The Clark Lane National Historic District is locally significant under criteria A and C of the National Register. It is significant as an example of a family settlement pattern that occurred in Farmington and other communities throughout the State of Utah. The Ezra T. Clark family, which settled in Farmington in 1850 adopted a system of communal ownership which was established and later abandoned by the Church of Jesus Christ of Latter-day Saints. This system continued in the Clark family even after being abandoned by the church. Not until just before the death of Ezra T. Clark in 1901, when many of his children were in their 40's and 50's, did they have a deed to their own homes. This neighborhood is also significant for its concentration of intact homes of a wide variety of architectural influence dating from 1856 to 1970. In the decades after 1940, the Clark Lane Historic District underwent a series of changes largely related to the subdivision of larger family lots to accommodate new housing for the children or other relatives of existing property owners. The increasing density of housing in the district also reflected the impact of the post-World War II boom in marriages and offspring during the years immediately after the war. Six properties in the Clark Lane Historic District were constructed between 1941 and 1970 (i.e., within the extended period of significance. All of the properties are dwellings, the oldest of which was constructed in 1946, and the newest of which was constructed in 1964.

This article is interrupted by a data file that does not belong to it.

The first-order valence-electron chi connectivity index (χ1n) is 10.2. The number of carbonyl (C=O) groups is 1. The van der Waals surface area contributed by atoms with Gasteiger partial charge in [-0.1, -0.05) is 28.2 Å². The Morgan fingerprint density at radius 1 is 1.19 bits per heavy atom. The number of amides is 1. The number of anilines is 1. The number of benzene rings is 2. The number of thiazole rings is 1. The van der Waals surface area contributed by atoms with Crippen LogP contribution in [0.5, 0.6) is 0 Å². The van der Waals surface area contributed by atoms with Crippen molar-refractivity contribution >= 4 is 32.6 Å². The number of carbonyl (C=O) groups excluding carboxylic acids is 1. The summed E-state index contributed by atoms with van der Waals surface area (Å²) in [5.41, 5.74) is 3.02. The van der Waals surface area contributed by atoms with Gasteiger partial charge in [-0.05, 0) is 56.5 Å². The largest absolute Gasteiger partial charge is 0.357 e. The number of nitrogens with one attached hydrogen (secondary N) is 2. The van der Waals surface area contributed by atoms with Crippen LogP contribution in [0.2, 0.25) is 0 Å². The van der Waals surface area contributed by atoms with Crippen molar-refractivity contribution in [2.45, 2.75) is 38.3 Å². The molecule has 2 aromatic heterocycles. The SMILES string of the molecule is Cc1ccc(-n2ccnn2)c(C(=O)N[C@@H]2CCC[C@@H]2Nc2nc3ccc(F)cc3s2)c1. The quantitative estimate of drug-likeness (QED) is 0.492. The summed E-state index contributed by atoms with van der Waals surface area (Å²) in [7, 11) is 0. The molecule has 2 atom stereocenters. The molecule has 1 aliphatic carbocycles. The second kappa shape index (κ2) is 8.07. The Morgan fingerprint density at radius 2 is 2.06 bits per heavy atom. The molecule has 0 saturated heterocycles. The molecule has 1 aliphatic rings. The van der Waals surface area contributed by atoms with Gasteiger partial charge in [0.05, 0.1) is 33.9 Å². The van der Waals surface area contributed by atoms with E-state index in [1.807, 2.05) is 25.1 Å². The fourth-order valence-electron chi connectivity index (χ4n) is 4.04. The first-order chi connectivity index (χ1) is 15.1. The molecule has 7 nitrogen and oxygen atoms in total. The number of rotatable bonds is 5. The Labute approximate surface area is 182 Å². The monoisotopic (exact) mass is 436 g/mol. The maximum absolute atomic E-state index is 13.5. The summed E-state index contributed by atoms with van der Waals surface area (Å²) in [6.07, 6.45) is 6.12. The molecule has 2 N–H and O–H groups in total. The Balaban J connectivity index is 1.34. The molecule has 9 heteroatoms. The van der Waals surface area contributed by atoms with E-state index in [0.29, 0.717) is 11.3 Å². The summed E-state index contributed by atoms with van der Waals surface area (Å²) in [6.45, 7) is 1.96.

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A Clark Lane painting by Rebecca Mann is available for sale here.